In the 1700s, two significant minerals were discovered in Sweden. One named yttria was discovered in the town of Ytterby. It was found out to possess nine new elements. The other important mineral was discovered around the town of Bastnas and called cerite. It was found out to possess seven new elements. The Swedish chemist Carl Gustav Mosander (1797-1858) studied about cerite and in 1839, he separated cerite into two parts. Which are cerium and lanthanum. Mosander strongly thought that he discovered the two new elements but later, he realized that lanthanum was not a element. However, lanthanum was a mixture of two parts and he named those two mixtures as lanthanum and didymium. After his death, chemist ratified that two of Mosander's discoveries were really new elements. Based on the Mosander's discovery, the Austrian chemist, Carl Auer von Welsbach found that didymium has characteristics that it has two simple materials which are neodymium and praseodymium. The name neodymium is from Greek word that neos means new and didymos means twin. Also, praseodymium's name is from Greek word that praseo means green and didymos is same as neodymium's. During Mosander or Auer's time, there were no such equipments to find new elements so they had reliance on environmental methods. In 1925 the first pure samples of neodymium were produced. 
There are seven neodymium isotopes that naturally occur. Six of the Neodymium isotopes are stable but the Nd-144 is radioactive and every isotopes are different depend on their atomic number. The neodymium isotopes are used as the application for the science. Nd -142 is used Tm and Yb isotopes, Nd-146 was mainly suggested in the process of producing Pm-147 and Pm-147 is a source for the radioisotopic power generation. Other than Nd-146, neodymium isotopes are used for Pm isotopes. Lastly, Nd-150 is one that for the double beta decay to study about it. Also, there are seven radioactive neodymium isotopes that break down and discharge the radiation. When small particles are burnt out at atoms then the radioactive neodymium is produced. The fired small particles stick to atoms and make them have the characteristic of radioactive. 
|Nominal mass|| Accurate
|% Natural abundance|| Chemical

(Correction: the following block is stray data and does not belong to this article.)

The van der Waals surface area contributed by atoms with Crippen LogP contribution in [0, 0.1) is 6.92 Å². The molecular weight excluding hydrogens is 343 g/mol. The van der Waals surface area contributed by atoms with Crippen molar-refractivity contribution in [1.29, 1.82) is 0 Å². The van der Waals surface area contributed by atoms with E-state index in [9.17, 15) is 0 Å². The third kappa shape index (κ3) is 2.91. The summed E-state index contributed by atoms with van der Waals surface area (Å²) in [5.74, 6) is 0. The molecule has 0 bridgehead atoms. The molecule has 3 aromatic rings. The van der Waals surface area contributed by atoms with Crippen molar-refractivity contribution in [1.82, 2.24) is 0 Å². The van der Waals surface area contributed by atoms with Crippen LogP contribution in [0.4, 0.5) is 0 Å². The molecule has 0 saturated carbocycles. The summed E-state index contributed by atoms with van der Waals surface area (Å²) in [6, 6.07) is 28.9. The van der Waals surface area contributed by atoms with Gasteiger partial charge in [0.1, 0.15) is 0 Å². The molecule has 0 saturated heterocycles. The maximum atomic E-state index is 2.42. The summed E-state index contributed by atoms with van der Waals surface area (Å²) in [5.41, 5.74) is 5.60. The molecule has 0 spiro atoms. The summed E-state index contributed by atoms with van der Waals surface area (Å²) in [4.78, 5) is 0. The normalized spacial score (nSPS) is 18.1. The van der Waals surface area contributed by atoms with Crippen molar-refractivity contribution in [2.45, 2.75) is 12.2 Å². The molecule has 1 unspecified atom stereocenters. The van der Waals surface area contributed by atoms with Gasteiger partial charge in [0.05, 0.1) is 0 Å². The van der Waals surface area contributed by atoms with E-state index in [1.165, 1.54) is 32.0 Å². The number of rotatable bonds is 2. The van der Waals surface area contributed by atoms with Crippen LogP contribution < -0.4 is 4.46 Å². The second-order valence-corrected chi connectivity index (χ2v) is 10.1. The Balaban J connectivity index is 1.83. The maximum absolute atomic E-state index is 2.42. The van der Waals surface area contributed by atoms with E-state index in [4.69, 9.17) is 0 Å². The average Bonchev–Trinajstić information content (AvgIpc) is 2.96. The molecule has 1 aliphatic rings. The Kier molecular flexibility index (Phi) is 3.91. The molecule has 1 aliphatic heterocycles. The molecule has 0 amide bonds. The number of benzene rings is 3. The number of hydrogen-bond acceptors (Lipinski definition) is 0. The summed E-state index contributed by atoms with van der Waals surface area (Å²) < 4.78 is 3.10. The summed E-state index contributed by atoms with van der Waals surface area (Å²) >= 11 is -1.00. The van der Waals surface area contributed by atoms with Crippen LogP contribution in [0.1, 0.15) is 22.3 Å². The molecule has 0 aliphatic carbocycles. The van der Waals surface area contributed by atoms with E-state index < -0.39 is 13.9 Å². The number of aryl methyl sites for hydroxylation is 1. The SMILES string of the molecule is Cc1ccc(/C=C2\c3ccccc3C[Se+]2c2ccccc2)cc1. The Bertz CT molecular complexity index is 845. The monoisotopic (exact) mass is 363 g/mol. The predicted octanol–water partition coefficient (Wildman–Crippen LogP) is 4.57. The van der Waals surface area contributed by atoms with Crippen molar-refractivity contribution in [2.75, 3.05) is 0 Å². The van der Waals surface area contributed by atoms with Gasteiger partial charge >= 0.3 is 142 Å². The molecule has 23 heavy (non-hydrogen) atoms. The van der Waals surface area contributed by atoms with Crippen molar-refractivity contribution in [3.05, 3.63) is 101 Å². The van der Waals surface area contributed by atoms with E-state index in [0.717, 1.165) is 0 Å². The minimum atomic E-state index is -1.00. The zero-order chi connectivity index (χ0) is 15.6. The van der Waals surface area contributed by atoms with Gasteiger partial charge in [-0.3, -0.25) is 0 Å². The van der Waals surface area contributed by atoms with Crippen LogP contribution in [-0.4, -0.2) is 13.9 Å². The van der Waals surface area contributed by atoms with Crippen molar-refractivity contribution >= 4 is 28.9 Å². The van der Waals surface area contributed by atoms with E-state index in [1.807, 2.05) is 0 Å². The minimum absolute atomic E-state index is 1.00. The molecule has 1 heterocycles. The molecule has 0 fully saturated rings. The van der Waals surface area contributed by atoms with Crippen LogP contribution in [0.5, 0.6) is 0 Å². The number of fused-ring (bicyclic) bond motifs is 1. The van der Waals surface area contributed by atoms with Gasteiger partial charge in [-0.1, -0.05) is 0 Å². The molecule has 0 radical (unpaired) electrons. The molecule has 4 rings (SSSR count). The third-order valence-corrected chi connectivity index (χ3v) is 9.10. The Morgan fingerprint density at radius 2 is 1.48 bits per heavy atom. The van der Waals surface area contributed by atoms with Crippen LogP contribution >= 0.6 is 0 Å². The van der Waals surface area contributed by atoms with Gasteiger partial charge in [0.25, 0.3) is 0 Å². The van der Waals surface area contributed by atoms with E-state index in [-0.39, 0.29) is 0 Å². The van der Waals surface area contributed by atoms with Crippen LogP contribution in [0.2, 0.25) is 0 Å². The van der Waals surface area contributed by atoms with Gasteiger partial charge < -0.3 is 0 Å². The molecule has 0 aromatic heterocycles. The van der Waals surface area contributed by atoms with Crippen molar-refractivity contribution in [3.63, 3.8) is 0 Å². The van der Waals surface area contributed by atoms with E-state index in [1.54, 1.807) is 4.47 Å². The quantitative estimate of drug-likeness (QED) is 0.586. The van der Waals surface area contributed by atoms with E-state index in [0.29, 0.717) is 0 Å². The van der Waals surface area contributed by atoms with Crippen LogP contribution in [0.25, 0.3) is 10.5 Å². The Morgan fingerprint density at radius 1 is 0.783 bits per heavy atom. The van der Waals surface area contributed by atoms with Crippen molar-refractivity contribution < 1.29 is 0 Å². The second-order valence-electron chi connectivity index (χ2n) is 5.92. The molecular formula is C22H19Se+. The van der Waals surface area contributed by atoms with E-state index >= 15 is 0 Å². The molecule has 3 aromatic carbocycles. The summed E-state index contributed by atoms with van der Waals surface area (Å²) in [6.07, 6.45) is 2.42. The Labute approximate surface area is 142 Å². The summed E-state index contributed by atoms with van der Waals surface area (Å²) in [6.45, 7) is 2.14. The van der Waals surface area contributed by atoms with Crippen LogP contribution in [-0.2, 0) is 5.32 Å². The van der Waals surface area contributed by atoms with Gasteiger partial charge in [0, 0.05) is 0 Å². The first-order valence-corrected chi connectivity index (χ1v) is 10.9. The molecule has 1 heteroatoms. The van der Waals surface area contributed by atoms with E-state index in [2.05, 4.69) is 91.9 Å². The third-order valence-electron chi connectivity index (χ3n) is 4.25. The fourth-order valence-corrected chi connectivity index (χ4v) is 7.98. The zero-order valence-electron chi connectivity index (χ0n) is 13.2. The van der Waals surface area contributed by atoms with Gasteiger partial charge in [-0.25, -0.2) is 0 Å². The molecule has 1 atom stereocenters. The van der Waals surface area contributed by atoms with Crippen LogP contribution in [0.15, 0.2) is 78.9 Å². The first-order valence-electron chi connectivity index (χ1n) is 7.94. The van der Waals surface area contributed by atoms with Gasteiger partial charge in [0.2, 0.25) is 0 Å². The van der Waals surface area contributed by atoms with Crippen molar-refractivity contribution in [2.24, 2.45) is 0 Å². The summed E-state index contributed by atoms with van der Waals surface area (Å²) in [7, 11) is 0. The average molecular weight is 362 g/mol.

|Enrichment available %|
|142 Nd||141.907719 (4)||27.2 (5)||oxide||95 - 99|
|143 Nd||142.909810 (4)||12.18 (2)||oxide||83 - 96+|
|144 Nd||143.910083 (4)||23.80 (3)||oxide||85 - 98+|
|145 Nd||144.912570 (4)||8.30 (1)||oxide||70 - 94+|
|146 Nd||145.913113 (4)||17.19 (3)||oxide||97 - 98+|
|148 Nd||147.916889 (4)||5.76 (1)||oxide||74 - 97+|
|150 Nd||149.920887 (4)||5.64 (2)||oxide||89 - 97+|
Neodymium magnets are the stronger permanent magnets than any other magnets and they are well known to people. Also, this magnet is really strong that few grams of this magnet can lift a thousand times its own weight. The formula for this magnet is Nd2Fe14B, two atoms of neodymium, fourteen atoms of iron and one boron. Neodymium magnet is a part of rare-earth magnet and there is one another type of rare-earth magnet which is samarium-cobalt magnets. Rare-earth magnets are really fragile and easy to get disintegration so mostly they are covered to prevent from disintegration. Also, rare-earth magnets have distinct characteristics that comprise atoms from lanthanide or actinide series in the periodic table. Neodymium magnets, are used in various ways such as headphones, guitars, computer's hard disks, and microphones. Also, neodymium magnets are used to make air planes. Lastly, neodymium magnet is a powerful and useful magnet to human but it also has a downside. When this magnet is in the place where the temperature is high, its magnetic field losses intensity of it. 
- Properties of Neodymium magnet
· (Br) indicates a remanence which is a measurement for check the strength of the magnetic field
· Hci (kA/m) is a coercivity which is the material's resistance to become demagnetized
· (BH)max is an energy product that represents the density of magnetic energy
· Tc is a curie temperature. It is a temperature that show the loosing of its magnetism.
|Magnet||Br (T)||Hci (kA/m)||(BH)max (kJ/m3)||Tc (°C)|
Neodymium trifluoride (NdF3)
Neodymium dichloride (NdCl2) Neodymium trichloride (NdCl3)
Neodymium tribromide (NdBr3)
Neodymium triiodide (NdI3) Neodymium diiodide (NdI2)
Dineodymium trioxide (Nd2O3)
Neodymium sulphide (NdS) Dineodymium trisulphide (Nd2S3)
Neodymium selenide (NdSe)
Neodymium telluride (NdTe) Dineodymium tritelluride (Nd2Te3)
Neodymium nitride (NdN)
- powerful permanent magnets
- in astronomy to calibrate spectral lines
- coloring glass to make welder's goggles
- hard disk
- professional loudspeaker
- in-ear headphone
- electric motor
- small toys(Small neodymium magnets)
- Neodymium by Wikipedia, Accessed January 12, 2011.
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- Occurrence unknown author, 2010 Advameg, Inc.
- occurrence of neodymium unknown author.
- discovery and naming of neodymium Thomson Gale, U•X•L, 2005-2006 .
- Isotopes of neodymium Advameg, Inc, unknown.
- Isotopes of neodymium Mark Winter, [The University of Sheffield and WebElements Ltd, UK, 1993-2010.
- neodymium magnet Michael Anissimov, Niki Foster, 26 November 2010.
- Rare-earth magnet Wikipedia, the free encyclopedia.
- Neodymium compounds Mark Winter, The University of Sheffield and WebElements Ltd, UK,1993-2010.
- uses of neodymium Mark Winter,[The University of Sheffield and WebElements Ltd, UK, 1993-2010.
- neodymium supermagnets, beads: amoebas YouTube
- Neodymium Magnet Generator YouTube
- 4 Rare Earth Elements That Will Only Get More Important by Maggie Koerth-Baker. Popular Mechanics magazine. Accessed 22 May 2010.